But when I phrase it this way… the question opens itself up to being rephrased again, and to really reaching into the heart of a struggle that I see many Christians battling with. A turmoil I see in the lives of people I love. So… you know who you are… this is for you. * smiles *
When everything is against me. When the world opens up at my feet to swallow me…
How do I glorify God in that?
You see how it’s connected? Think about it. God hates sin. He hates evil. He hates death, suffering, misfortune. He uses it, yes, but He doesn’t like it. It is not a part of His perfection which He wants for us (and which He will give us in heaven).
So how is He glorified in it on Earth? And as Christians, where do we fit into that? We are commanded to glorify Him in everything we do, in every circumstance. And really, if you think about it, what else should we want to do?!
So… how do we do it?
No… scratch that. It’s not.
Really. It is. It is superhuman, supernatural — absolutely completely a miracle.
And that is the key. See, in our own strength we can’t glorify God in circumstances like that. We can’t do anything that would bring Him honor or praise or bless Him in any way. So… we do things we can’t do. Impossible things. It’s really as simple as that.
Let me explain. No, there is too much. Let me sum up.
What is peace?
Look at a glass of water or a still lake. Look at it… placid… smooth… unrippled. Untouched, unbroken. It is at peace.
Drop a pebble in. It breaks, the surface begins going everywhere, reacting to the stone. It is troubled.
God’s peace is this: Doing what is right regardless of circumstances.
Some people say it is freedom from harm. Which isn’t true. The Holy Spirit brings about peace, as well as troubles and harm (unless being stoned and drowned and beheaded and robbed and broken and tormented doesn’t count as harm…). If peace is freedom from harm, then He contradicts Himself. God forbid.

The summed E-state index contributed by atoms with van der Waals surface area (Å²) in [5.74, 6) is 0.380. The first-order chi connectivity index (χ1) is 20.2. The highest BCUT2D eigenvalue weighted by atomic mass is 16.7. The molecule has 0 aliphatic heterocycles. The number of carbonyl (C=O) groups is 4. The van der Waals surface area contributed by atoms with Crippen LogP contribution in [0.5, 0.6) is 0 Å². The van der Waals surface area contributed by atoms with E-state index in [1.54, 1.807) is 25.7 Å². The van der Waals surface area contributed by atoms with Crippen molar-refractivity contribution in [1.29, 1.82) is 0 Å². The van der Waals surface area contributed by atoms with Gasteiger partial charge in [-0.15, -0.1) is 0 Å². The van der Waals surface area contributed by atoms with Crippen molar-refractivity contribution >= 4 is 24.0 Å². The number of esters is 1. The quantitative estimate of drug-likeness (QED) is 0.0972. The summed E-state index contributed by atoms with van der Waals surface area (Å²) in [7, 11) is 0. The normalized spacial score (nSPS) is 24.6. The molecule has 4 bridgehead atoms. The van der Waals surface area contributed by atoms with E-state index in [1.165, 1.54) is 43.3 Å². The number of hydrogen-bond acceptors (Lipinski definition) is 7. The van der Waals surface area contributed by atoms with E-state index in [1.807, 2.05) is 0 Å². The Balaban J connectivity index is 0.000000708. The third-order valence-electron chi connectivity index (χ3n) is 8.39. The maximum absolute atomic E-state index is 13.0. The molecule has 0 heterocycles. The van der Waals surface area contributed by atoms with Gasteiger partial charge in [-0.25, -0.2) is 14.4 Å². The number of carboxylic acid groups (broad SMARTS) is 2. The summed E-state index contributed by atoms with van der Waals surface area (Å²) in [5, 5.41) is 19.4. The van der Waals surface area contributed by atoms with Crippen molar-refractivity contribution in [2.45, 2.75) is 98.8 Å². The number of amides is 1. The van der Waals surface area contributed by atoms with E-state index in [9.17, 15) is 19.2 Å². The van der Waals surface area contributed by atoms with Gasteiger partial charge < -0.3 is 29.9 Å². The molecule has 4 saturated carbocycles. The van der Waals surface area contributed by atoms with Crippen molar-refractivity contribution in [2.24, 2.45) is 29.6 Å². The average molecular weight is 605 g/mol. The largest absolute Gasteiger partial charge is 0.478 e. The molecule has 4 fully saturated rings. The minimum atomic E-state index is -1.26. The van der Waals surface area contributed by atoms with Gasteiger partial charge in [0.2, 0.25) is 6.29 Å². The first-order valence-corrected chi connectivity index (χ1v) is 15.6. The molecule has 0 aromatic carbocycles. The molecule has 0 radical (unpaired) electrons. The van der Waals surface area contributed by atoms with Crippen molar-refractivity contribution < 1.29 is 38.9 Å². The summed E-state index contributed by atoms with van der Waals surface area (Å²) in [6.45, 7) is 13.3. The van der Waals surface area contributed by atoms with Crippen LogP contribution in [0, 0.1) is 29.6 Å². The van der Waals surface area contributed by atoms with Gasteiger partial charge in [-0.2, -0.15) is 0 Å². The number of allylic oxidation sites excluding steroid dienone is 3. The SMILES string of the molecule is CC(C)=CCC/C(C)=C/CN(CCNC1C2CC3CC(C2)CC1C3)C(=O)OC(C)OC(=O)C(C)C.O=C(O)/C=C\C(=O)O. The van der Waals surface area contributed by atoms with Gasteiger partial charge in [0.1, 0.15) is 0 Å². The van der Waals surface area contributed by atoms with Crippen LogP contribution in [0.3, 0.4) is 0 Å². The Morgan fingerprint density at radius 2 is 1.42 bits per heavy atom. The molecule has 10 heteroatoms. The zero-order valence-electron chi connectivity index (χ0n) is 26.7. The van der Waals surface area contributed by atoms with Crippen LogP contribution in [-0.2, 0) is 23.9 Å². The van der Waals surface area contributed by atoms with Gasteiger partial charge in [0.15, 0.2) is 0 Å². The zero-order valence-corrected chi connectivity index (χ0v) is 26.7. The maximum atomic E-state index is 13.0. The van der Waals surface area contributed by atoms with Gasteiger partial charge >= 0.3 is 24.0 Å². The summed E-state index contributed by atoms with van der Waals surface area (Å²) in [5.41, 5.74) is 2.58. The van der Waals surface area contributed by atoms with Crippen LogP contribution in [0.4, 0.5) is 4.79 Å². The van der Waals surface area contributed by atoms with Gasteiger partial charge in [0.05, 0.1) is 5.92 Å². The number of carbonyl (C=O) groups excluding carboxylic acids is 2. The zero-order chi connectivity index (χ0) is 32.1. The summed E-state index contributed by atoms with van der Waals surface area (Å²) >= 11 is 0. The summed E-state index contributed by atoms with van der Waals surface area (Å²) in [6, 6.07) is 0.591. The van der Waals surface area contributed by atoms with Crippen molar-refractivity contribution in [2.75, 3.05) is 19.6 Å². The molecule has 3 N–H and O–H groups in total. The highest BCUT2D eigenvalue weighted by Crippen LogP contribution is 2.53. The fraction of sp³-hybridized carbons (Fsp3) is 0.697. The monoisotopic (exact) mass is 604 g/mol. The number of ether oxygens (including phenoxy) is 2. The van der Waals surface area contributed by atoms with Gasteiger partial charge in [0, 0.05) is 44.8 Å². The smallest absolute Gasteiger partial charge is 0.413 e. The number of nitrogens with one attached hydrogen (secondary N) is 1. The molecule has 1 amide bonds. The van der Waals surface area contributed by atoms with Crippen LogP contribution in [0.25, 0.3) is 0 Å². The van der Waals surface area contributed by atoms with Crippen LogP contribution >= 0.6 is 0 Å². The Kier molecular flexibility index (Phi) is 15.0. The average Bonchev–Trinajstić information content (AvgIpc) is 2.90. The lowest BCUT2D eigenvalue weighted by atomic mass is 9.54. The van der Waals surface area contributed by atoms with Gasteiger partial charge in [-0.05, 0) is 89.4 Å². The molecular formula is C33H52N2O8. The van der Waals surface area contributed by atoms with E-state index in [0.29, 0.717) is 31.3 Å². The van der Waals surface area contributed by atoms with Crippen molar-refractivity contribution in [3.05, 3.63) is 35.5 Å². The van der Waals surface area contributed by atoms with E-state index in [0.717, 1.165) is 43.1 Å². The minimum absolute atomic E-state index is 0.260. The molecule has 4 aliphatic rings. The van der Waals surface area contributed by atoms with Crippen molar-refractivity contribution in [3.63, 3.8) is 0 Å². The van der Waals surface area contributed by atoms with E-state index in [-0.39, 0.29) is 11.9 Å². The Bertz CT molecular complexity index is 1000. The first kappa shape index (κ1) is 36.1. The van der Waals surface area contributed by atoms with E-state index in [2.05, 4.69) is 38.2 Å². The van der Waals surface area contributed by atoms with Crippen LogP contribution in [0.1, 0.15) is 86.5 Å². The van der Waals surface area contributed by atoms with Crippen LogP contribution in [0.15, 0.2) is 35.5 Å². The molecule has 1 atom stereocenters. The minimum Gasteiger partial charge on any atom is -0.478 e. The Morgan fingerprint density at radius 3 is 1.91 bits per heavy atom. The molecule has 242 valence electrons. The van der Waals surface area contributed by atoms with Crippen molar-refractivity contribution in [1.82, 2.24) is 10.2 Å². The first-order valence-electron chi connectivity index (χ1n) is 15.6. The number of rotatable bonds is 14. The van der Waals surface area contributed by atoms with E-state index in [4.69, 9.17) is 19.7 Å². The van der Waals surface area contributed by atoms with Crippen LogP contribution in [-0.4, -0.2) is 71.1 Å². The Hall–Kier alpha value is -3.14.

It might be more accurate to say that it is freedom from fear of harm. But even that isn’t true, because fear is not something you can really get rid of. It is a God-given impulse of our flesh, and we can’t rid ourselves of it any more than we can remove our need for water and food. What really matters isn’t being unfearful, but being courageous.
Courage is doing what is right despite being scared.
That is peace. It is choosing not to let circumstances control you. It is not reacting to things that happen to you — but choosing to respond instead. It is not letting your heartbreak determine what is on your heart’s throne. Doing that is impossible.
The pain is there. It will be there.
But that pain isn’t bad. Not if you glorify God in it. Then it becomes a wondrous thing.
When the very thing which is a punishment and consequence of rebellion against God brings glory to God, when imperfection blesses perfection… that is glorifying God.
So in essence, the way you glorify God in trials is simply to do what you would have done if you didn’t have trials. Make sense?
You still love. You still have joy (not necessarily happiness, though). You still serve. You still forgive. You still trust. You still pray. You still draw closer to God. You are still a little Christ, a little light of His.
And the very fact that you are doing all that while being tormented is what brings God ten-fold glory. Because it is impossible.
Now, you might have noticed that I didn’t give any Scripture references in this whole blog post. It quotes from the Bible extensively inline, refers to Scripture constantly, and is built solidly upon multiple studies of several topics, but I didn’t give any references. So, I am curious if any of you have any Scripture quotes which apply to this which you would like to share in the comments. Or even if you don’t want to share them, go ahead anyway. ;)
A comment form is right below, and you can get Scripture here: www.sir-emeth.com/bible
Have at it. :)
Filed under: Heavenly, Word of the day | Tagged: Bible, Christ, Christian, Christianity, Faith, Fruit of the Spirit, Glorifying God, God, HolySpirit, Jesus, Life, Peace, Righteousness, Trust | 12 Comments »